Hanson S, Schwab M, 1987, "Accessibility and intraurban travel" Environment and Planning A 19(6) 735 – 748
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Accessibility and intraurban travel
S Hanson, M Schwab
Received 8 August 1985; in revised form 22 July 1986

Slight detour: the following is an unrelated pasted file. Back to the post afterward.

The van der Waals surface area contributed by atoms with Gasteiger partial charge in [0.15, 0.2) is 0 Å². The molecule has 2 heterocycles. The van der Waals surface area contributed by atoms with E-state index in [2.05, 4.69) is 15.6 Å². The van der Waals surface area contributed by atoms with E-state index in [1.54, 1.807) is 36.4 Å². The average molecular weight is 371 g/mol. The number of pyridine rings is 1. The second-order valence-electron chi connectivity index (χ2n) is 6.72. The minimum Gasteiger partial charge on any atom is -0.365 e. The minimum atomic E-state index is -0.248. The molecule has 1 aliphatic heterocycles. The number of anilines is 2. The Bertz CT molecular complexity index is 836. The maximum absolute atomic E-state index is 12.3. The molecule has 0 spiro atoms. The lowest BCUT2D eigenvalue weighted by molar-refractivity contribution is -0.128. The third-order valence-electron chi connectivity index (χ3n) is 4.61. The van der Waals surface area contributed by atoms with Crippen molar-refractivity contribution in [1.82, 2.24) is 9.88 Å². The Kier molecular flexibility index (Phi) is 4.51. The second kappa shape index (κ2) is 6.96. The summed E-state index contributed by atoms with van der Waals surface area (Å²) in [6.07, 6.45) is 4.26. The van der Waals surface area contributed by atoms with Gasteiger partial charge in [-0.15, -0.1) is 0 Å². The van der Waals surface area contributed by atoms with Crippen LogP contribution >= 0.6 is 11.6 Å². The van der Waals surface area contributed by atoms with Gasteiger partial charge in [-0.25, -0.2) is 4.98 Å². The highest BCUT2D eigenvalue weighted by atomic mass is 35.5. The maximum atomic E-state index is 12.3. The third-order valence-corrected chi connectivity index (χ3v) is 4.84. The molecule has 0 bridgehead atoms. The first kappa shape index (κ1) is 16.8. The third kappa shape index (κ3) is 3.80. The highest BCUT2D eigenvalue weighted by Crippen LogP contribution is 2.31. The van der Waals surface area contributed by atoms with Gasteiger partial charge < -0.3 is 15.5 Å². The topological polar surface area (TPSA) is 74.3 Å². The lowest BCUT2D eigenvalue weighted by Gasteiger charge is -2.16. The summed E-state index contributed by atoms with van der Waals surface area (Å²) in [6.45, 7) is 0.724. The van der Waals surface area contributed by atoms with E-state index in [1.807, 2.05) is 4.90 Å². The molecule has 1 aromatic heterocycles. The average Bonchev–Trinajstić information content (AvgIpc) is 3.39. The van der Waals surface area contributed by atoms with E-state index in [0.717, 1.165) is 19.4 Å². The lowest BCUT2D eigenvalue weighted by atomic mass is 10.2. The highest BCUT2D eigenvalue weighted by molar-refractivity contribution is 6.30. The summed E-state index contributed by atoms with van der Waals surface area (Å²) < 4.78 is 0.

Abstract. This paper contains an examination of the fundamental assumption underlying the use of accessibility indicators: that an individual's travel behavior is related to his or her location vis-aé-vis the distribution of potential activity sites. First, the conceptual and measurement issues surrounding accessibility and its relationship to travel are reviewed; then, an access measure for individuals is formulated. Using data from the Uppsala (Sweden) Household Travel Survey and controlling for sex, automobile availability, and employment status, the authors explore the relationship between both home- and work-based accessibility and five aspects of an individual's travel: mode use, trip frequencies and travel distances for discretionary purposes, trip complexity, travel in conjunction with the journey to work, and size of the activity space. From the results it can be seen that although all of these travel characteristics are related to accessibility to some degree, the travel - accessibility relationship is not as strong as deductive formulations have implied. High accessibility levels are associated with higher proportions of travel by nonmotorized means, lower levels of automobile use, reduced travel distances for certain discretionary trip purposes, and smaller individual activity spaces. Furthermore, the density of activity sites around the workplace affects the distances travelled by employed people for discretionary purposes. Overall, accessibility level has a greater impact on mode use and travel distance than it does on discretionary trip frequency. This result was unexpected in light of the strong trip frequency - accessibility relationship posited frequently in the literature.
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